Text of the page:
According to the latest property report from Cluttons, as the UAE government pioneers fiscal adjustment in the region in response to declining oil prices, milestones such as Expo 2020 and the introduction of VAT will play a key role in boosting the country's property market.
Dubai's vision to diversify its economy further and establish itself as a thriving global business hub has accelerated business activity in a number of innovative industries, in turn spurring a new stream of demand for industrial space.
Developers completed more retail centers across the globe last year than in 2015, but momentum appeared to wane in many countries.
According to STR, the hotel industry in Dubai, recorded strong occupancy levels during the first quarter of 2017 despite continued and significant supply growth.
A government-led delegation of UK investors and developers are set to visit the Middle East to strike deals with investors as they continue to plough their wealth into the UK post-Brexit.
According to international real estate consultant Cluttons, values across Dubai's freehold residential areas slid by 8.8% in 2016, largely in line with Cluttons' original forecast for the year of -10%.
A slowing rate of decline across all sectors of the Dubai real estate market suggests increasing stability and the expectation of the market 'bottoming out' before the end of 2017, but the planned introduction of VAT on January 1, 2018 is already causing nervousness amongst existing commercial tenants.
According to CBRE's new released Global Investor Intentions Survey for 2017, stronger economic growth, the availability of debt capital, and a more positive outlook from investors is expected to drive global capital flows in 2017.
There is a change in ultra high net worth individuals (UHNWI) property investment patterns, driven by political uncertainty, cooling measures and barriers affect traditional markets.
According to international real estate consultancy Cluttons, the current 'wait and see' attitude that has been adopted by potential buyers in Abu Dhabi is a direct result of wider global economic trends.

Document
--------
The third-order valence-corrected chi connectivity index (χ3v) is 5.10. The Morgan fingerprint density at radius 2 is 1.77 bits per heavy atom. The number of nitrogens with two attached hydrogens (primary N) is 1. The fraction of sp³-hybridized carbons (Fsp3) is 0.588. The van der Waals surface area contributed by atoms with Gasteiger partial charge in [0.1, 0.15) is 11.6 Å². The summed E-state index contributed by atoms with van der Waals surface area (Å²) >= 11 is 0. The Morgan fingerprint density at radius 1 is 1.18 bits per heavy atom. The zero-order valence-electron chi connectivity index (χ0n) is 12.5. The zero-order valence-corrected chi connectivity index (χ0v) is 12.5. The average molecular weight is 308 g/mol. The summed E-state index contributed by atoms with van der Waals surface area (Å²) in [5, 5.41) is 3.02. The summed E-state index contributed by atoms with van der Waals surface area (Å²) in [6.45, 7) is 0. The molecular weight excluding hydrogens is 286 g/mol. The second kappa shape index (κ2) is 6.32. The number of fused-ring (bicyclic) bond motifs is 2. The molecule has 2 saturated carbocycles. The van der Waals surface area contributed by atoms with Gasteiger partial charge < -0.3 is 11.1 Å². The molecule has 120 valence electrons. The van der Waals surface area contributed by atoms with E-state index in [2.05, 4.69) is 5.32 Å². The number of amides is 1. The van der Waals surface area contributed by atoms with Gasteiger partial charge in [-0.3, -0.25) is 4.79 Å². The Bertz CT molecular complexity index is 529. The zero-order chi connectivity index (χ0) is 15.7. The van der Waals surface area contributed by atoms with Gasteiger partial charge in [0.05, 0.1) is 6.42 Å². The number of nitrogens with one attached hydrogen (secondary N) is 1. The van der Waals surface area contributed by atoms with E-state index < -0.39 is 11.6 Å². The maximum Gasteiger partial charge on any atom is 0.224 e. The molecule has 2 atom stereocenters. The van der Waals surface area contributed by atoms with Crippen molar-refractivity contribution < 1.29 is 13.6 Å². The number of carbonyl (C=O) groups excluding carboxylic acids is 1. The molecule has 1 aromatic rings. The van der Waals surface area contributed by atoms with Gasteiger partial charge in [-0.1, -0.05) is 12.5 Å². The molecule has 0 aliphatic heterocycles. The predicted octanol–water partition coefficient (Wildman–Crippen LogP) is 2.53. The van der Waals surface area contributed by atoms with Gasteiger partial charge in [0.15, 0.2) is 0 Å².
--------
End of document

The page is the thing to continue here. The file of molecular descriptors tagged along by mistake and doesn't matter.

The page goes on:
Dubai's average residential property value is down 7.4% during the past twelve months, but rate of decline is expected to slow heading into 2017 before reaching a new base towards the end of next year.
Abu Dhabi's largest property developer announced this week that it has awarded the early works package, valued at AED 155 million ($42m USD), for its flagship golf and waterfront development
UAE property portal Bayut.com is reporting this week that affordability remained the center of discussions at the recently concluded Cityscape Global real estate exhibition in Dubai.
The impact of the softening global economy continues to hamper the UAE's office market as redundancies in the oil and gas, finance and banking sectors have stifled demand for office space across the emirates.
According to international real estate consultancy Cluttons, market demand for office space in Dubai has receded in the past six months.
According to international real estate consultancy Cluttons, demand in Dubai's commercial market remained buoyant in the first six months of 2016.
According to STR, the first half of Ramadan 2016 indicates that Mecca, Saudi Arabia, was the only major hotel market in the Middle East to experience an increase in revenue per available room (RevPAR) during the first two weeks of the holiday.
For those invested in the London property market, the deterioration in the value of sterling overnight will have erased any gains in recent years